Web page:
I was at the library at Northwestern University, putting the final touches on the galleys of my first book, which addressed the topic of Soviet foreign policy. There was a FedEx box at the library, and my deadline was the last pick-up time. In a mad rush, I finished the remaining fact-checking chores, did one last proof, and dropped the manuscript in the box just before the truck pulled up to retrieve the packages. I was done, and I was exhilarated.
I went back to the apartment in Chicago where I was temporarily staying. It was late in the evening, and I was looking forward to having a celebratory drink. I walked into the apartment to the sound of the television. I stared at the images and couldn’t quite make sense of them. There were people on top of a wall. No, wait: there were people on top of the Wall.
It was November 9, 1989. The Berlin Wall was falling. It was an extraordinary event. I was one of the few people in the United States whose joy was mixed with dismay. The manuscript that I’d just painstakingly proofed would now need some serious revisions.
For most Americans, the fall of the Berlin Wall remains the iconic image of the changes that took place in East-Central Europe 25 years ago. Just look at how the U.S. media has been covering the anniversary of 1989. The Polish elections that took place on June 4, 1989, the cutting of the barbed wire “iron curtain” between Hungary and Austria that took place several weeks later, and the Monday demonstrations that began in Leipzig that September have all received scant coverage.
But the anniversary of the Wall’s demise has gotten the full treatment. There was, after all, something cinematic about the fall of the Wall: the crowds of ebullient people, the shocked politicians, the physical dismantling of the thing itself. An election or a street demonstration just didn’t have the grand narrative sweep or generate the sheer number of photo ops. At a current exhibition at the Goethe-Institut in Washington, DC, you can see all the American artists who have been drawn to the Wall over the years, from Keith Haring to Chuck D.
The events of November 9, 1989 had a similar impact on me. My whole life had taken place in the shadow of the Wall, which divided East and West, capitalism and Communism, the “free” and the “fettered.” I’d gotten my first glimpse of the Soviet bloc when I was a teenager in the late 1970s, studied Russian in Moscow in 1985, and lived in still-Communist Poland in the first half of 1989. It was hard to adjust to the shattering of this world order. However noxious the Cold War was, it was at least predictable. But what began on November 10 was something altogether different, and somehow I had to revise my manuscript to reflect this brave new world (the eventual title, Beyond Détente, captured some of that flavor).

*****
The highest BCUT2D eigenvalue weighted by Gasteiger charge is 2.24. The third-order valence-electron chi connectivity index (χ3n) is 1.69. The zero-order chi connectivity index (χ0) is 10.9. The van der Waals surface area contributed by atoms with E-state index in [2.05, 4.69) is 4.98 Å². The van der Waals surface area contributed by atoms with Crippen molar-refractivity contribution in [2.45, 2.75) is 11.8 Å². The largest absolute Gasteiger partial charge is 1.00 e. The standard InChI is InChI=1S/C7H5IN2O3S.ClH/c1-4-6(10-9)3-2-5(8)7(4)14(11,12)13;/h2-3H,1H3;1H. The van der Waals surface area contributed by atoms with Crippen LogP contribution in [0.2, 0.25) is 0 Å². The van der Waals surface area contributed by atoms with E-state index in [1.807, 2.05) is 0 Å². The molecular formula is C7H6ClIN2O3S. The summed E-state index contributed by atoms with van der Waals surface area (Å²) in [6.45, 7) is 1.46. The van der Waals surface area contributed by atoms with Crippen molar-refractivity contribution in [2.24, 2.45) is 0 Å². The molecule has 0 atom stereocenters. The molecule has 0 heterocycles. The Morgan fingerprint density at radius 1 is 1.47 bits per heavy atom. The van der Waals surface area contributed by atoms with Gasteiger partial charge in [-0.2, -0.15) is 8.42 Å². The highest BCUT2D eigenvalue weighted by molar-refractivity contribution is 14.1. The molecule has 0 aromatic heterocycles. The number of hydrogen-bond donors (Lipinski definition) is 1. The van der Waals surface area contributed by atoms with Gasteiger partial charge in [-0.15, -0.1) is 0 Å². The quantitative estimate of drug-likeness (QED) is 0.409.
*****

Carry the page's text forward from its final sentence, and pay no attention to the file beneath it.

I assumed that the fall of the Wall had a similar impact on everyone in East-Central Europe. But when I returned to the region in 2012-13 to conduct interviews with nearly 300 opinion leaders, I discovered that, with some important exceptions, the Wall didn’t occupy such an important place in the regional imagination. Many people just couldn’t remember what they were doing on the day it happened or what they were thinking at the time.
The exceptions were, of course, the Germans themselves. Nearly every German I interviewed had an interesting story to tell about that day in November.
Former East German activist Marina Grasse, for instance, was organizing a forum in East Berlin on educational reform on November 9. “We thought maybe 10 people would come, maybe 20,” she remembered. “But there were two or three thousand people. For many of them, it was the first time that they talked in public. And all of us there were just listening. And it was not easy to listen. We started around 7 pm, and then it was 8:30, and something was going on. People were running around, coming and going. I asked my colleague to go and to ask, “What’s going on?” And he came back, and he said, ‘The Wall fell down.’ I don’t think I understood what he said because I answered, ‘It doesn’t matter, we’ll continue.’ After another 30 minutes, the hall was empty.”
Many people in the East dropped whatever they were doing to rush to the border and go across. Another former East German activist, Vera Lengsfeld, crossed over with some friends and found themselves at a bus stop on the other side. “The regular bus was pulling in, and the bus driver was very surprised,” she told me. “He asked, ‘Well, where are you guys coming from?’ It usually was a very quiet bus stop right at the border. We told him we are coming from East Berlin. And he was so surprised that he dropped his usual route and he gave us a sightseeing tour through West Berlin.”